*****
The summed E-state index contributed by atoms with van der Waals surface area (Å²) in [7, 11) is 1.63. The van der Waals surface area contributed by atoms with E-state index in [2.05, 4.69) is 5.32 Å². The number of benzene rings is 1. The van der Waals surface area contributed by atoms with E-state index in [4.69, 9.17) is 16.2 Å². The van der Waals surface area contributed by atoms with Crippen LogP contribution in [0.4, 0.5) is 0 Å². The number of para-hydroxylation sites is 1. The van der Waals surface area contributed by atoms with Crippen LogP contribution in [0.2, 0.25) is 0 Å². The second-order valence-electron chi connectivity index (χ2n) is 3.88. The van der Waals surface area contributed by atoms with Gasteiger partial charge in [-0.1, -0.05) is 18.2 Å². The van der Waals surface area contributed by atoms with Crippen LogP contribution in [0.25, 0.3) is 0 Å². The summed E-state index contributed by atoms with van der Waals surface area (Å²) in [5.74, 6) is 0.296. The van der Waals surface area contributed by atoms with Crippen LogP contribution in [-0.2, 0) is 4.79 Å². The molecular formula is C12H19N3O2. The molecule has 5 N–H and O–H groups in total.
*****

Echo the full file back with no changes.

The summed E-state index contributed by atoms with van der Waals surface area (Å²) in [7, 11) is 1.63. The van der Waals surface area contributed by atoms with E-state index in [2.05, 4.69) is 5.32 Å². The number of benzene rings is 1. The van der Waals surface area contributed by atoms with E-state index in [4.69, 9.17) is 16.2 Å². The van der Waals surface area contributed by atoms with Crippen LogP contribution in [0.4, 0.5) is 0 Å². The number of para-hydroxylation sites is 1. The van der Waals surface area contributed by atoms with Crippen LogP contribution in [0.2, 0.25) is 0 Å². The second-order valence-electron chi connectivity index (χ2n) is 3.88. The van der Waals surface area contributed by atoms with Gasteiger partial charge in [-0.1, -0.05) is 18.2 Å². The van der Waals surface area contributed by atoms with Crippen LogP contribution in [0.25, 0.3) is 0 Å². The summed E-state index contributed by atoms with van der Waals surface area (Å²) in [5.74, 6) is 0.296. The van der Waals surface area contributed by atoms with Crippen LogP contribution in [-0.2, 0) is 4.79 Å². The molecular formula is C12H19N3O2. The molecule has 5 N–H and O–H groups in total.